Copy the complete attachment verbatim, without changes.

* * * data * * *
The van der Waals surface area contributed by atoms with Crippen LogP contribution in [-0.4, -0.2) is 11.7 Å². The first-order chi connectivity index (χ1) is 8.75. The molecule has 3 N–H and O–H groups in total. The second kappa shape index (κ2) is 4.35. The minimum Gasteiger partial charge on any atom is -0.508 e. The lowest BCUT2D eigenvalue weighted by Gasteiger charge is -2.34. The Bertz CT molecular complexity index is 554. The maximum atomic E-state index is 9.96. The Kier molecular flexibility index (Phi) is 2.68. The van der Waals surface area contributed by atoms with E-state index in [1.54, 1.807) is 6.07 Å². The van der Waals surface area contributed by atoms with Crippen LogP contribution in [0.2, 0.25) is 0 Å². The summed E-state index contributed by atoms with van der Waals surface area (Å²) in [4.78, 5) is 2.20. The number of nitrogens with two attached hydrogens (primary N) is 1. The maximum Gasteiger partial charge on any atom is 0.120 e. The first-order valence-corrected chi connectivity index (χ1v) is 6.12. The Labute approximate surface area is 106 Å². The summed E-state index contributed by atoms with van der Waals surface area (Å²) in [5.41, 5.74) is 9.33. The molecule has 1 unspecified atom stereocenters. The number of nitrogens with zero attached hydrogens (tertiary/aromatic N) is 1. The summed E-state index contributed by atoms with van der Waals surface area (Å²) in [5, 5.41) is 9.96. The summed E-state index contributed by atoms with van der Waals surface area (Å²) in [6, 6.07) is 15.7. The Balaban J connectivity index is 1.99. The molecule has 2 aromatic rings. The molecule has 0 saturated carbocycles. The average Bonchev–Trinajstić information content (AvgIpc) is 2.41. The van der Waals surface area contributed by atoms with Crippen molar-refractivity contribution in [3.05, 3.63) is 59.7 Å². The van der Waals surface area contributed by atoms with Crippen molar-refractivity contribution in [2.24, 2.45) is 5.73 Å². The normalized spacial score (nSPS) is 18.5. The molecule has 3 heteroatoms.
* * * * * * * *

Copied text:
The van der Waals surface area contributed by atoms with Crippen LogP contribution in [-0.4, -0.2) is 11.7 Å². The first-order chi connectivity index (χ1) is 8.75. The molecule has 3 N–H and O–H groups in total. The second kappa shape index (κ2) is 4.35. The minimum Gasteiger partial charge on any atom is -0.508 e. The lowest BCUT2D eigenvalue weighted by Gasteiger charge is -2.34. The Bertz CT molecular complexity index is 554. The maximum atomic E-state index is 9.96. The Kier molecular flexibility index (Phi) is 2.68. The van der Waals surface area contributed by atoms with E-state index in [1.54, 1.807) is 6.07 Å². The van der Waals surface area contributed by atoms with Crippen LogP contribution in [0.2, 0.25) is 0 Å². The summed E-state index contributed by atoms with van der Waals surface area (Å²) in [4.78, 5) is 2.20. The number of nitrogens with two attached hydrogens (primary N) is 1. The maximum Gasteiger partial charge on any atom is 0.120 e. The first-order valence-corrected chi connectivity index (χ1v) is 6.12. The Labute approximate surface area is 106 Å². The summed E-state index contributed by atoms with van der Waals surface area (Å²) in [5.41, 5.74) is 9.33. The molecule has 1 unspecified atom stereocenters. The number of nitrogens with zero attached hydrogens (tertiary/aromatic N) is 1. The summed E-state index contributed by atoms with van der Waals surface area (Å²) in [5, 5.41) is 9.96. The summed E-state index contributed by atoms with van der Waals surface area (Å²) in [6, 6.07) is 15.7. The Balaban J connectivity index is 1.99. The molecule has 2 aromatic rings. The molecule has 0 saturated carbocycles. The average Bonchev–Trinajstić information content (AvgIpc) is 2.41. The van der Waals surface area contributed by atoms with Crippen molar-refractivity contribution in [3.05, 3.63) is 59.7 Å². The van der Waals surface area contributed by atoms with Crippen molar-refractivity contribution in [2.24, 2.45) is 5.73 Å². The normalized spacial score (nSPS) is 18.5. The molecule has 3 heteroatoms.